Japan's economy may have started to recover in April after a sharp contraction in March. From Reuters:
Japan's industrial output edged up in April after a record fall in March and companies expect bigger gains in the next two months, adding to evidence that a recovery from the March 11 earthquake and tsunami is under way.
Output rose 1.0 percent last month, below analysts' median 2.8 percent forecast, but manufacturers sharply increased their forecast for May, predicting output would rise 8.0 percent compared with the previous 2.7 percent forecast, data from the Ministry of Economy, Trade and Industry showed on Tuesday.
Companies expect the recovery to continue in June with production seen rising 7.7 percent, in a sign they are making headway in restoring supply chains and bringing back production lines idled by the disaster and power blackouts...
Underscoring lingering weakness in consumption, household spending fell 3.0 percent in April from a year earlier, after a record 8.5 percent annual drop seen the previous month and against a median forecast for a 2.9 percent annual decline, government data showed.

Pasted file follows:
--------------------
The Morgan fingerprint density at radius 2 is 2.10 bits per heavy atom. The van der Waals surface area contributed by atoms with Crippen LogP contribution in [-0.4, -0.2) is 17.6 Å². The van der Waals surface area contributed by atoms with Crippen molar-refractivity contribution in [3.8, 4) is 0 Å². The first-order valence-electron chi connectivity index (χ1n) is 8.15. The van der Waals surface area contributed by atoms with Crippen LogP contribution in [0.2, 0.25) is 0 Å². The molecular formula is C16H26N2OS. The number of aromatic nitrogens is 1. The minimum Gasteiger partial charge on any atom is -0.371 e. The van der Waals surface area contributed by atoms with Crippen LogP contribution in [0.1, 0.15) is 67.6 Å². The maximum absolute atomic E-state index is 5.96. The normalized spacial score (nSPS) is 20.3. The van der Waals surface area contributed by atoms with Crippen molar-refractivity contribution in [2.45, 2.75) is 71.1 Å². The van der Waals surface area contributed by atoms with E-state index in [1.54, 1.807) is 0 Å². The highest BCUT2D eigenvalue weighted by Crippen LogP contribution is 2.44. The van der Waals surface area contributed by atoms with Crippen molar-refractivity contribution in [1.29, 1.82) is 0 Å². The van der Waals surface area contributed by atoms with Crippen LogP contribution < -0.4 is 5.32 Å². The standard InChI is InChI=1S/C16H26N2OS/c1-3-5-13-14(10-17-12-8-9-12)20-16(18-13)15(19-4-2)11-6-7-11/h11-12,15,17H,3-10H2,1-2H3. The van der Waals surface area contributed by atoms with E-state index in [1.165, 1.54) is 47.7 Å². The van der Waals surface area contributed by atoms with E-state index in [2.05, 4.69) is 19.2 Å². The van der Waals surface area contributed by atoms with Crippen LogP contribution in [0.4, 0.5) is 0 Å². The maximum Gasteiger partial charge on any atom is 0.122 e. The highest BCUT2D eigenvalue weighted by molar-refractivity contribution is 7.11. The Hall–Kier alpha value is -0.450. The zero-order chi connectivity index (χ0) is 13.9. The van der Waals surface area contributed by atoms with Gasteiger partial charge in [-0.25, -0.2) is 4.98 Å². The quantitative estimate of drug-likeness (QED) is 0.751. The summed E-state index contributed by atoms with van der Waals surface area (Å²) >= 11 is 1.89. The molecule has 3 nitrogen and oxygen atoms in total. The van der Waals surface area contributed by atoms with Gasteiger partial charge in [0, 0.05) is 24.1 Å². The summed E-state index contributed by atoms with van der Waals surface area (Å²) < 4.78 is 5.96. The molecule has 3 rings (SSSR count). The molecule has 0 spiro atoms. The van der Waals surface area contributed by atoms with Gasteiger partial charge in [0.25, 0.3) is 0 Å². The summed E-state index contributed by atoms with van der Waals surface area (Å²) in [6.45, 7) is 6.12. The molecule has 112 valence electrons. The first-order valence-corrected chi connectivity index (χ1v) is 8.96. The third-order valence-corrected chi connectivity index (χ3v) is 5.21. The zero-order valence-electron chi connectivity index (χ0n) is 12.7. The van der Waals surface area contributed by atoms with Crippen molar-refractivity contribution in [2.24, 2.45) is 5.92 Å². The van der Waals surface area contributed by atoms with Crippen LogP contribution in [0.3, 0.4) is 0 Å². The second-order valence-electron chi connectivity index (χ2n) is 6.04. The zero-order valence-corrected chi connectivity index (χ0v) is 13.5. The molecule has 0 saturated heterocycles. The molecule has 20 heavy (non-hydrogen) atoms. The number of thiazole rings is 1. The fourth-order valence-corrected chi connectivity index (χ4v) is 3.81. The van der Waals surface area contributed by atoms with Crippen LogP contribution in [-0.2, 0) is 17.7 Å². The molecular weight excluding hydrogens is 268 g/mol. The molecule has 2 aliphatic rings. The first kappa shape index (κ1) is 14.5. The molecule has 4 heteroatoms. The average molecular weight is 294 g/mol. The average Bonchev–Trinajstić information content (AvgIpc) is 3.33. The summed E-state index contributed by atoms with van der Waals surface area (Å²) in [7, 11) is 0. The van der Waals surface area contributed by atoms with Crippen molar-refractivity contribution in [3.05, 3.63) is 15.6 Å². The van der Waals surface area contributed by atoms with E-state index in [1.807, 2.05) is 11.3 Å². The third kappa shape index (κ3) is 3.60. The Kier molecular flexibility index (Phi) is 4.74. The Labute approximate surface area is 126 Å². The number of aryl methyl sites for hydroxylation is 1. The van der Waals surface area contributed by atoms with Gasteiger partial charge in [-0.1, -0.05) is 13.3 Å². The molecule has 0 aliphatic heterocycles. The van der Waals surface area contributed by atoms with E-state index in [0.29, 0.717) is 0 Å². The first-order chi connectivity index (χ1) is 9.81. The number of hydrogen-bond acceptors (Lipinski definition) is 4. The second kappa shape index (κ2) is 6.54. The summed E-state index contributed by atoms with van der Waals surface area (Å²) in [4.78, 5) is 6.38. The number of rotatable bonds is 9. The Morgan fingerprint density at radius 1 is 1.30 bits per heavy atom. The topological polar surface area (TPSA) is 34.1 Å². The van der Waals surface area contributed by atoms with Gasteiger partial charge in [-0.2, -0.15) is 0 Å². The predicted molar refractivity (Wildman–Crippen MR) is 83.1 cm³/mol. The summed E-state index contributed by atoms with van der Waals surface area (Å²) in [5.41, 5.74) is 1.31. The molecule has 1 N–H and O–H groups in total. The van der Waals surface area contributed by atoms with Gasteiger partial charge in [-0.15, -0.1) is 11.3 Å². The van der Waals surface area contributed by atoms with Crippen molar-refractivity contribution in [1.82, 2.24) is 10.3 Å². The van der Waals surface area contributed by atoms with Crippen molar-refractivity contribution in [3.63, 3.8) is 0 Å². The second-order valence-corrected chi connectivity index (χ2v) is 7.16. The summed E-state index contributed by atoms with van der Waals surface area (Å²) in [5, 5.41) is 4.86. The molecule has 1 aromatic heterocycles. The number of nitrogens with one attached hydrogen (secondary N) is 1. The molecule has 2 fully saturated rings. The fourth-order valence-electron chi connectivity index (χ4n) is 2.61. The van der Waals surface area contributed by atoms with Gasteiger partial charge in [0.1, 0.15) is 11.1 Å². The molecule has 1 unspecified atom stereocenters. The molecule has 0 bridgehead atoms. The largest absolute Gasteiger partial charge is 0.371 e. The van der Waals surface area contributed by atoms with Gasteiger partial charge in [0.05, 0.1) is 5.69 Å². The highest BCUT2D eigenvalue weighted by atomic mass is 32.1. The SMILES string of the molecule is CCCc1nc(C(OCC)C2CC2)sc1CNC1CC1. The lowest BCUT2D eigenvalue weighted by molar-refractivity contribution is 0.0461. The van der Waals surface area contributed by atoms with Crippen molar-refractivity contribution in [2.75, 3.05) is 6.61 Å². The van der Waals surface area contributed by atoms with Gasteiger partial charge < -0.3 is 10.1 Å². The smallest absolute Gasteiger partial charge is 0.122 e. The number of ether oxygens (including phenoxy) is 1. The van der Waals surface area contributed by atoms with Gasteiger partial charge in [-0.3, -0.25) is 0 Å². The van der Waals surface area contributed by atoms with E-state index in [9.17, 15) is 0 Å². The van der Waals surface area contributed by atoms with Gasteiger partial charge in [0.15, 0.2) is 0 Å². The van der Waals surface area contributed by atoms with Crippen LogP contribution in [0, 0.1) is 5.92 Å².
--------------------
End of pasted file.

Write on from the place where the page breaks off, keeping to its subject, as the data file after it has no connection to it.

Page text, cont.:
The jobless rate inched up to 4.7 percent from 4.6 percent seen in March, as expected, while the availability of jobs fell to 0.61 from 0.63 in March, below 0.62 expected by economists, meaning that there were more than three jobs available for every five job seekers.
In another indication that Japanese industry is recovering, Reuters also reports a rise in the manufacturing PMI in May.
Japanese manufacturing activity rebounded from a two-year low in May and expanded for the first time in three months as firms restored supply chains disrupted by the March 11 earthquake and tsunami, a survey showed on Tuesday.
The Markit/JMMA Japan Manufacturing Purchasing Managers Index (PMI) rose to a seasonally adjusted 51.3 in May from 45.7 in April, which was the lowest since April 2009.